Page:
Companies are spending billions on digital and much of it is wasted because they're actually missing three big things in terms of how they're approaching it.
One is they really don't have a clear strategy. They're trying to take a journey without a good map and don't really know where they're headed and they haven't really put a stake in the ground as to where they want to go. So missing a really clear and well-defined strategy is often a pretty critical thing companies are lacking.
The second thing is they're not really putting the user at the center what they do. The user could be a customer, could be a consumer, and what they haven't done is really surround their focus on the user with the right kind of insight, with the right kind of intense focus to really understand how they can solve that user-customer problem better now through digital.
And the third thing that are doing is they're not moving fast enough. Legacy companies really have a big issue where they move too slow in terms of taking action in the market or with their customers or with innovation. Some of that's related to decision-making. Some of that's related to legacy ways of looking at the market.
Too often it's because they're taking an old playbook and trying to take that old playbook and take it online, and that's really a recipe for failure.
A lot of companies have focused on reengineering as a pathway for creating more value through digital. And that's not a bad thing. There's actually quite a bit a value that can be created by applying technology to make things better. Make them more efficient and make them more effective. Take what used to be done by people and make it down by machines. But the issue is you can't stop there, because everybody is doing that. And you're not going to get ahead of your competition just by reengineering.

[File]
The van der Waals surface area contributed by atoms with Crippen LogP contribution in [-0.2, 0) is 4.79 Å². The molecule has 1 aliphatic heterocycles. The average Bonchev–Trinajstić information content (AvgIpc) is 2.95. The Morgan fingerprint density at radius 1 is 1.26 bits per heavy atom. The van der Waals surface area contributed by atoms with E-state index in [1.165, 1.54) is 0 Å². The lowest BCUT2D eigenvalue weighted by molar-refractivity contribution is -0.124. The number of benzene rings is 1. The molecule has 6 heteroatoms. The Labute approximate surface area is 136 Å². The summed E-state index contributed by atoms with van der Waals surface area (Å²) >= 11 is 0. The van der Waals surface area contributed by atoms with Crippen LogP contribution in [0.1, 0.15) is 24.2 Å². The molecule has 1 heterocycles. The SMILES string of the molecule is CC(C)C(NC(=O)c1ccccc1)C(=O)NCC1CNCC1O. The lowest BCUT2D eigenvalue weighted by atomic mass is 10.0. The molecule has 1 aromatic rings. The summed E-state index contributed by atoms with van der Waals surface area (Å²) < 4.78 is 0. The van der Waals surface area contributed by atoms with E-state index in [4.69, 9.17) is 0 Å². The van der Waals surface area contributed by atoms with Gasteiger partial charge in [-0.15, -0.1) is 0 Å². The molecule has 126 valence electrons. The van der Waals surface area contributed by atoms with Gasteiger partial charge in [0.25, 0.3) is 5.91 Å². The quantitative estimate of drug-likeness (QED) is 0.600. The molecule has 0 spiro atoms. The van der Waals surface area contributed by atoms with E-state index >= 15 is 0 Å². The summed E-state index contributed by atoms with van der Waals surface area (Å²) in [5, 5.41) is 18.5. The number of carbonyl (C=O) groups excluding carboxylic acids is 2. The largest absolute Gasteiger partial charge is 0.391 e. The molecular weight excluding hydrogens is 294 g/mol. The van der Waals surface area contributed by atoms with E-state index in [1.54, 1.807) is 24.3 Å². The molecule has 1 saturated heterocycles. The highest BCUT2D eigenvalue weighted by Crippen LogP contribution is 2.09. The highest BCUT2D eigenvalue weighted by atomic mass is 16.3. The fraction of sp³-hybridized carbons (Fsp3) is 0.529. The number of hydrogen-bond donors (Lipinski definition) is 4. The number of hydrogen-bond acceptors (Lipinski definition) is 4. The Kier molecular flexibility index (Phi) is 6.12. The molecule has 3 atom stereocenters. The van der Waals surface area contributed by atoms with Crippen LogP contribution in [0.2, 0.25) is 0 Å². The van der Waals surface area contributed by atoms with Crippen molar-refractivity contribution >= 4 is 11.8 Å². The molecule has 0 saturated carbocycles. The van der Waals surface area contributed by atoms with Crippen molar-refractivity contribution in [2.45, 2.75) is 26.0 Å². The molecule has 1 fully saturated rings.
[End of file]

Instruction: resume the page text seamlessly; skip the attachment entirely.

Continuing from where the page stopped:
The only way you're going to get ahead, the only way you're going to move from from being a follower, of keeping pace with everybody, and actually become a leader, is if you start to as we start to reimagine your position and reimagine the art of the possible through what you can do with digital. You take a white sheet almost to what your company's positions look like what you can do with your capabilities and you kind of take a new view as to what's possible.
The art of the possible is a really important view as to how you think about digital. You really have to think about reimagination versus reengineering. And when you take the view of reimagination, you start to consider what's really possible, what's the art of the possible? What can I do now that I really couldn't have done before because of the changes in technology, because the changes in user behavior. And the art of the possible is really the window into opening up a whole new set of opportunities that can drive tremendous growth for your company.
Sometimes to be able to make a good decision about digital marketing, it helps to see where other companies err.
Companies are spending billions on digital and much of it is wasted. Digital strategy consultant Christopher Vollmer walks through examples of failed or failing digital marketing approaches that you should try to avoid.
How can companies cope with digital disruption?
Ever wonder what digital disruption looks like up close? Take a peek at the tourism industry in major cities around the world. Instead of staying with established hotel brands like Hilton and Starwood, consumers are finding lodging via homeshare sites like Airbnb, Homeaway, or 9flats.com. Roughly 120,000 people stayed in Airbnb-rented rooms in Brazil during the World Cup. Instead of hailing taxis on the street, people are Uber-ing cars or calling a cab right to them with the Hailo app on their mobile phones. And upstart rental car companies like RelayRides and Silvercar are slowly starting to siphon customers away from traditional airport rental facilities.
Christopher Vollmer is the global managing director of Strategy& Digital Services, a subsidiary of PwC, and the leader of Strategy&'s Global Media and Entertainment Practice. Christopher focuses on developing digital businesses and innovative user experiences for leading companies across media, technology and consumer marketing. His engagements have included the development of corporate and business unit strategies, as well as future operating visions, organization re-designs, capability building programs, and pre- and post-acquisition integration efforts.